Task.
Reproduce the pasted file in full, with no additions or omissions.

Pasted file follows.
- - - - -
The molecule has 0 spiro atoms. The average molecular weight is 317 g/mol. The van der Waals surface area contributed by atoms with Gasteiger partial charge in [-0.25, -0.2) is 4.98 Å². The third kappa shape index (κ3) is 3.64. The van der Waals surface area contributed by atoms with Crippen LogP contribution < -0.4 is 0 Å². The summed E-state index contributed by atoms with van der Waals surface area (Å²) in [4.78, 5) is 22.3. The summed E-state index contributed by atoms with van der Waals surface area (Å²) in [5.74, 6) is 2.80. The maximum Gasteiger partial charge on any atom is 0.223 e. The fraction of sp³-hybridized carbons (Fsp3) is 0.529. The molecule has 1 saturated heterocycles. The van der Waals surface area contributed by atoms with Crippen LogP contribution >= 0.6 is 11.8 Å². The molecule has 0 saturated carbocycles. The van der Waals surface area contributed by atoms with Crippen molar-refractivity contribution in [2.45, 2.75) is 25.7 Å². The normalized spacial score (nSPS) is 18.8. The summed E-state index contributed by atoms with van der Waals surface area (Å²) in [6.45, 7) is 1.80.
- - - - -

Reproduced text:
The molecule has 0 spiro atoms. The average molecular weight is 317 g/mol. The van der Waals surface area contributed by atoms with Gasteiger partial charge in [-0.25, -0.2) is 4.98 Å². The third kappa shape index (κ3) is 3.64. The van der Waals surface area contributed by atoms with Crippen LogP contribution < -0.4 is 0 Å². The summed E-state index contributed by atoms with van der Waals surface area (Å²) in [4.78, 5) is 22.3. The summed E-state index contributed by atoms with van der Waals surface area (Å²) in [5.74, 6) is 2.80. The maximum Gasteiger partial charge on any atom is 0.223 e. The fraction of sp³-hybridized carbons (Fsp3) is 0.529. The molecule has 1 saturated heterocycles. The van der Waals surface area contributed by atoms with Crippen LogP contribution >= 0.6 is 11.8 Å². The molecule has 0 saturated carbocycles. The van der Waals surface area contributed by atoms with Crippen molar-refractivity contribution in [2.45, 2.75) is 25.7 Å². The normalized spacial score (nSPS) is 18.8. The summed E-state index contributed by atoms with van der Waals surface area (Å²) in [6.45, 7) is 1.80.